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Big Bear Village is a vacation getaway for more than just Californians

Published: Wednesday, Sept. 2 2015 6:47 a.m. MDT

A sign welcomes visitors to Big Bear, Calif. (Chris A Hale) A sign welcomes visitors to Big Bear, Calif. (Chris A Hale)

Having grown up in Utah, there was never any need to travel outside the Intermountain West to find a new recreational lake to play in. As I look back on my childhood, I remember fishing with my grandpa and my dad on many Saturdays at Mirror Lake in the Uintah Mountains, or at Starvation or Strawberry reservoirs.

As a teen, I loved water skiing at Flaming Gorge or Bear Lake. And then there was Lake Powell, which was the favorite destination of my church youth group where any number of activities could be enjoyed. Whether it was exploring ancient Native American ruins, jumping off cliffs into the water or midnight swims off the beach, Lake Powell was my personal favorite too.

When my wife, bred and raised on the West Coast, suggested we try something else last summer, I was a little skeptical. But for the sake of sustaining marital bliss, I agreed, and we took our children to the mountains of San Bernardino National Forest in Southern California.

Connor and Logan Hale get a lift to the alpine slide. (Chris A Hale) Connor and Logan Hale get a lift to the alpine slide. (Chris A Hale)

Less than a two-hour scenic drive from my wife’s family home was our destination, Big Bear Lake. With a population of just over 5,000, the year-round resort town swells to more than 100,000 people on many weekends during the year, so I figured there had to be some attraction there, right?

Near the end of our drive up the canyon, my first impression was that Big Bear looked a lot like Jackson Hole or Banff, Alberta. Tall pines and other trees gave me the feeling of seclusion and peace. And then the shimmering water of the lake in the morning light came into view as we crossed a dam and I realized just how spectacular, and different, Big Bear, Calif., was.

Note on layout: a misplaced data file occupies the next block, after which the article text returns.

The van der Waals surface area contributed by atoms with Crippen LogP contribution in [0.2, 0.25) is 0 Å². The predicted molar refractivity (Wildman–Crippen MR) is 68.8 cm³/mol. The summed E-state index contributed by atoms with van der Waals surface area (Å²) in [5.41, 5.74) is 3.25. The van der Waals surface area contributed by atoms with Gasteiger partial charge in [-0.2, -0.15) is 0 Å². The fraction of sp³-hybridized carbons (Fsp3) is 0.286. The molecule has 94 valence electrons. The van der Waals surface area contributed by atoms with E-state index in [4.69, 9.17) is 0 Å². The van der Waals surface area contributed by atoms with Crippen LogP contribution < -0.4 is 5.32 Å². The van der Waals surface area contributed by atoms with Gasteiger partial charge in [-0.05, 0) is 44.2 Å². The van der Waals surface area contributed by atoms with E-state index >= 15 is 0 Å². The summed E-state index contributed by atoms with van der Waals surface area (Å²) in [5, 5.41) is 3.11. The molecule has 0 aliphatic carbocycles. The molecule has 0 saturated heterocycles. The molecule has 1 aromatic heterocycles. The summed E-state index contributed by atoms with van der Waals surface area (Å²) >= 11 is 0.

In the shadow of the dam I saw a series of small, odd-shaped buildings on a rock island in the lake. Not much bigger than outhouses, my wife, Kim, told me that what I was seeing was China Island (the correct name is Garstin Island). On top of the giant boulders is a series of wonderful Oriental style buildings that were built in 1911 by Maude Garstin. The kitchen is one building, and each of the bedrooms and other living spaces are in separate buildings. Attainable only by boat, the cabin is pretty strange but still really cool in its own way.

The Big Bear solar observatory sits next to the lake. (Chris A Hale) The Big Bear solar observatory sits next to the lake. (Chris A Hale)

Several types of watercraft, including what looked like a pirate ship in the distance, dotted the water in all directions. Motorboats and sailboats, as well as jet skis and paddle boats, were everywhere.

I became very interested in what else I might see.

Before we arrived at our lodging just outside of the village, we passed an alpine slide on the right and a large marina on the left. Cut into the trees above us were the groomed trails of a ski resort. Several miles away, at the opposite end of the lake, I could see a strange white building that resembled a robot with a giant eye. I couldn't begin to guess its purpose, but I hoped to find out.

Our cabin, nestled between several cabins for rent, was just on the outside of the village. Within a five minute walk was a movie theater, multiple restaurants and shops and a fabulous ice cream shop. Within a 10 minute walk was the shore of the lake.

Chris Hale and his children stand on the shore of Big Bear Lake. (Chris A Hale) Chris Hale and his children stand on the shore of Big Bear Lake. (Chris A Hale)